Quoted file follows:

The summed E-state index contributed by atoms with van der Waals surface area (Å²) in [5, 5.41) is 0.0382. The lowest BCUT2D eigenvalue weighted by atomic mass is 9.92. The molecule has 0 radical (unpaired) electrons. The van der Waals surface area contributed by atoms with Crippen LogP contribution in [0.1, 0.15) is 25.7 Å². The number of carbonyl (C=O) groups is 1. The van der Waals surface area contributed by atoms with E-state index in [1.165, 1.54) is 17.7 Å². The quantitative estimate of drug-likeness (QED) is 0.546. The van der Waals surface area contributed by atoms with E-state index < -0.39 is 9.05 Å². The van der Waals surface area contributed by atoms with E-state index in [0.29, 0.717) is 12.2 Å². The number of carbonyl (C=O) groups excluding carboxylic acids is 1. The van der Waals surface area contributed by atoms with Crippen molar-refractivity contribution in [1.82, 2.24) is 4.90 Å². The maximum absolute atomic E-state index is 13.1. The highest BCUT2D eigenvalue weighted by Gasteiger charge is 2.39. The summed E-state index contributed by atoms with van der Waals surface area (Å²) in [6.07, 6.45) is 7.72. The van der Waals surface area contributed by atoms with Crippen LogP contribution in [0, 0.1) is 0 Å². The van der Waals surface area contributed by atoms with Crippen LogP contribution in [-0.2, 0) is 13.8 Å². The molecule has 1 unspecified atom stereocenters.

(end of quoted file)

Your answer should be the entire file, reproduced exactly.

The summed E-state index contributed by atoms with van der Waals surface area (Å²) in [5, 5.41) is 0.0382. The lowest BCUT2D eigenvalue weighted by atomic mass is 9.92. The molecule has 0 radical (unpaired) electrons. The van der Waals surface area contributed by atoms with Crippen LogP contribution in [0.1, 0.15) is 25.7 Å². The number of carbonyl (C=O) groups is 1. The van der Waals surface area contributed by atoms with E-state index in [1.165, 1.54) is 17.7 Å². The quantitative estimate of drug-likeness (QED) is 0.546. The van der Waals surface area contributed by atoms with E-state index < -0.39 is 9.05 Å². The van der Waals surface area contributed by atoms with E-state index in [0.29, 0.717) is 12.2 Å². The number of carbonyl (C=O) groups excluding carboxylic acids is 1. The van der Waals surface area contributed by atoms with Crippen molar-refractivity contribution in [1.82, 2.24) is 4.90 Å². The maximum absolute atomic E-state index is 13.1. The highest BCUT2D eigenvalue weighted by Gasteiger charge is 2.39. The summed E-state index contributed by atoms with van der Waals surface area (Å²) in [6.07, 6.45) is 7.72. The van der Waals surface area contributed by atoms with Crippen LogP contribution in [0, 0.1) is 0 Å². The van der Waals surface area contributed by atoms with Crippen LogP contribution in [-0.2, 0) is 13.8 Å². The molecule has 1 unspecified atom stereocenters.